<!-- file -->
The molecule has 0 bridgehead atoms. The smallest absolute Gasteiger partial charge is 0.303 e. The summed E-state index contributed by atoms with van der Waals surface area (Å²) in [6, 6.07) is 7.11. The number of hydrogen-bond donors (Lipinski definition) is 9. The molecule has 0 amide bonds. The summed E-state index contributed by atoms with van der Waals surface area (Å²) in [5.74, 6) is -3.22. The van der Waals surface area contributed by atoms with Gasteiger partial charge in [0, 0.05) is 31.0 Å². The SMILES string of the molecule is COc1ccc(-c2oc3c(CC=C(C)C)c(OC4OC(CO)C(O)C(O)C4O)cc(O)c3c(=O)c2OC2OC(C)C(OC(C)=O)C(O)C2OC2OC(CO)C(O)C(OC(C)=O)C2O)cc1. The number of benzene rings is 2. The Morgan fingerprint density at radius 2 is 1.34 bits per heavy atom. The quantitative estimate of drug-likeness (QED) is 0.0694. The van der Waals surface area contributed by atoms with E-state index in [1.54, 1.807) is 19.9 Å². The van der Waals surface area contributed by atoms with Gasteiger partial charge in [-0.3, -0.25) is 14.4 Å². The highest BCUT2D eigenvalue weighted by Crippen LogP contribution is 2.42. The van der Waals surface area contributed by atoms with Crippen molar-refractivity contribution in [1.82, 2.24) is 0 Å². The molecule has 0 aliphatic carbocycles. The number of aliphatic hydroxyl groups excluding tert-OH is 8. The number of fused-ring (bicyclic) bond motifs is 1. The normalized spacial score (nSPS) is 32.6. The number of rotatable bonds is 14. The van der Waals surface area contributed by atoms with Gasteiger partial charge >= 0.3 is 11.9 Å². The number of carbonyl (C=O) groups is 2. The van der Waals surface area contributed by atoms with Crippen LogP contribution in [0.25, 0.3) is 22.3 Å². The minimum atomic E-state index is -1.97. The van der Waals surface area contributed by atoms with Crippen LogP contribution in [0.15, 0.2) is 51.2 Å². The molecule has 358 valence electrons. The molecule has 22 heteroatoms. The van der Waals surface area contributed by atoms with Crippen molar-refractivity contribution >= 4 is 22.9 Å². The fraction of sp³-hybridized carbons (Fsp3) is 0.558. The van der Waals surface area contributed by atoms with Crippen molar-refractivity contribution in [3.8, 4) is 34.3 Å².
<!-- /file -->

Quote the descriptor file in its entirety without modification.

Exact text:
The molecule has 0 bridgehead atoms. The smallest absolute Gasteiger partial charge is 0.303 e. The summed E-state index contributed by atoms with van der Waals surface area (Å²) in [6, 6.07) is 7.11. The number of hydrogen-bond donors (Lipinski definition) is 9. The molecule has 0 amide bonds. The summed E-state index contributed by atoms with van der Waals surface area (Å²) in [5.74, 6) is -3.22. The van der Waals surface area contributed by atoms with Gasteiger partial charge in [0, 0.05) is 31.0 Å². The SMILES string of the molecule is COc1ccc(-c2oc3c(CC=C(C)C)c(OC4OC(CO)C(O)C(O)C4O)cc(O)c3c(=O)c2OC2OC(C)C(OC(C)=O)C(O)C2OC2OC(CO)C(O)C(OC(C)=O)C2O)cc1. The number of benzene rings is 2. The Morgan fingerprint density at radius 2 is 1.34 bits per heavy atom. The quantitative estimate of drug-likeness (QED) is 0.0694. The van der Waals surface area contributed by atoms with E-state index in [1.54, 1.807) is 19.9 Å². The van der Waals surface area contributed by atoms with Gasteiger partial charge in [-0.3, -0.25) is 14.4 Å². The highest BCUT2D eigenvalue weighted by Crippen LogP contribution is 2.42. The van der Waals surface area contributed by atoms with Crippen molar-refractivity contribution in [1.82, 2.24) is 0 Å². The molecule has 0 aliphatic carbocycles. The number of aliphatic hydroxyl groups excluding tert-OH is 8. The number of fused-ring (bicyclic) bond motifs is 1. The normalized spacial score (nSPS) is 32.6. The number of rotatable bonds is 14. The van der Waals surface area contributed by atoms with Gasteiger partial charge >= 0.3 is 11.9 Å². The number of carbonyl (C=O) groups is 2. The van der Waals surface area contributed by atoms with Crippen LogP contribution in [0.25, 0.3) is 22.3 Å². The minimum atomic E-state index is -1.97. The van der Waals surface area contributed by atoms with Crippen LogP contribution in [0.15, 0.2) is 51.2 Å². The molecule has 358 valence electrons. The molecule has 22 heteroatoms. The van der Waals surface area contributed by atoms with Crippen molar-refractivity contribution >= 4 is 22.9 Å². The fraction of sp³-hybridized carbons (Fsp3) is 0.558. The van der Waals surface area contributed by atoms with Crippen molar-refractivity contribution in [3.8, 4) is 34.3 Å².